The Department of Communication in partnership with Arts at the Core is excited to present I Was Never Alone, a new play that focuses on the personal narratives of seven adults with disabilities living in contemporary Russia, presented as a series of monologue-portraits. The narratives are drawn nearly verbatim from translations of interviews with Russians with a range of disabilities during playwright Cassandra Hartblay’s dissertation fieldwork. The show will be performed on Friday, February 5th at 7:00 pm and Saturday, February 6th at 2:00 pm in Swain Studio 6.
Performance ethnography is an important genre of research because it focuses on opening a space for discussion and dialogue, says Cassandra Hartblay, playwright and ethnographer of I Was Never Alone. So often researchers summarize what they’ve learned in the field in text, and there is little room for audiences “back home” to engage with the work in a way that changes it. Holding the staged reading and talk back sessions at UNC will be an exciting moment for me as an ethnographer because I will get to hear what people are hearing in, and taking away from, the stories that I get to tell.
For US audiences, the play sheds light on assumptions about what daily life is like in contemporary Russia, and asks the audience to contend with discrimination against people with disabilities in their own lives. For Russian audiences, it represents a key emergence of disability-theater, in a culture and society where people with disabilities are still rarely depicted outside of the role of charity-seeking needy poor. And for all audiences, it resonates with universal themes of love, relationships, coming of age, and a sense of belonging.
The event is co-sponsored by Performance Studies, Arts at the Core, and the Moral Economies of Medicine working group in Medical Anthropology.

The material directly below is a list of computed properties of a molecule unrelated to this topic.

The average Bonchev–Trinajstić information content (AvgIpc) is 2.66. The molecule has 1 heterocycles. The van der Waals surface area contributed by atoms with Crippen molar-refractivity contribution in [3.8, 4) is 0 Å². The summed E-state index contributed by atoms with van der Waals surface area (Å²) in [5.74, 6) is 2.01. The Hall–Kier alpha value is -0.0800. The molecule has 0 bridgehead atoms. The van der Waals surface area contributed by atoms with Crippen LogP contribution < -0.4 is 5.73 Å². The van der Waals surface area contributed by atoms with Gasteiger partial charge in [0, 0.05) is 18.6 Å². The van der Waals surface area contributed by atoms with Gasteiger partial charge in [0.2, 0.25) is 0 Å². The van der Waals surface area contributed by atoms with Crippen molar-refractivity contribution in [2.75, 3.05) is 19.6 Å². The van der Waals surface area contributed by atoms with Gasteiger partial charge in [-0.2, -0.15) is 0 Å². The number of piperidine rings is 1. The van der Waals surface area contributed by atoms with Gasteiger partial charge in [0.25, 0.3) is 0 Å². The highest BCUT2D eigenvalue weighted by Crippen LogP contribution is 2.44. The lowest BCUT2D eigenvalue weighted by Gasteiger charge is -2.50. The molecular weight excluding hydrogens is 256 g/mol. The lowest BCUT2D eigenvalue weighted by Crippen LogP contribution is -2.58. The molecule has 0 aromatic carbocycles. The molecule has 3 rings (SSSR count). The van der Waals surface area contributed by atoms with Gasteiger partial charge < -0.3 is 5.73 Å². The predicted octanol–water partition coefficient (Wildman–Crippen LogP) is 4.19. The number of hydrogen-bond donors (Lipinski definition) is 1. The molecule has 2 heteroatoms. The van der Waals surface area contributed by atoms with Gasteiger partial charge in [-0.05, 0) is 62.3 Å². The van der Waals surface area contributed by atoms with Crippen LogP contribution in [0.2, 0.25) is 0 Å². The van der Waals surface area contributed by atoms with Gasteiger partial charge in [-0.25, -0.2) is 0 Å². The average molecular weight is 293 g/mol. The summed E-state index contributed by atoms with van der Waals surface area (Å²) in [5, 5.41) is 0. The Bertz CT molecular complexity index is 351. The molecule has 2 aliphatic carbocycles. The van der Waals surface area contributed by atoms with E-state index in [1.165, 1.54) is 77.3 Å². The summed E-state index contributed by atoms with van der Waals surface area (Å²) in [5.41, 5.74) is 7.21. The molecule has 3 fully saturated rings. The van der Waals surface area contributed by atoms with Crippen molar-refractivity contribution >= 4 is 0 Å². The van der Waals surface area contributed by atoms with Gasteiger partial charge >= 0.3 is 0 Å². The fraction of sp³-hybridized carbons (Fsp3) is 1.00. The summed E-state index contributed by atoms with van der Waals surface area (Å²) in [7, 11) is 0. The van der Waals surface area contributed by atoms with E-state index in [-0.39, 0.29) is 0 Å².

All events will be held in the Black Box Studio Six Theater in Swain Hall on the UNC-CH campus. There is no charge for tickets, with a $5 recommended donation at the door.
About the Artist
Cassandra Hartblay is an interdisciplinary scholar with a focus on ethnographic praxis and disability studies. Her work centers on the voices and perspectives of adults with disabilities in Russia and the former Soviet Union. Cassandra’s research in Russia takes a critical perspective to trace the way that disability acts as a global category of legal, medical, and social significance, with specific implications for sociality, citizenship, person-hood, and notions of access and justice in post-socialism. Her work draws on theoretical insights from cultural and medical anthropology, infrastructure studies, queer/crip theory, digital studies, design anthropology, and performance studies. During her time as a Post-doctoral Fellow in Ethnographic Design, Cassandra will be working on her book project, an ethnography of local and global able-isms in contemporary Russia, and developing an ethnographic play script based on the personal narratives of adults with a range of disabilities living in community settings in a small Russian city. Cassandra’s work on these and related subjects has appeared in a variety of publications, including Disability Studies Quarterly, the Canadian Journal of Disability Studies, Brown Journal of World Affairs, and the interdisciplinary blog Somatosphere. She was the 2013 recipient of the Zola Award for Emerging Scholars in Disability Studies, and, most recently, a research fellow at the Kennan Institute at the Woodrow Wilson Center for International Scholars in Washington DC.
Don’t miss the post-show discussion with playwright, actors, and director on February 5th, 7:00pm and post-show discussion with a panel of scholars on February 6th, 2:00pm.
For more information, visit the Department of Communications website.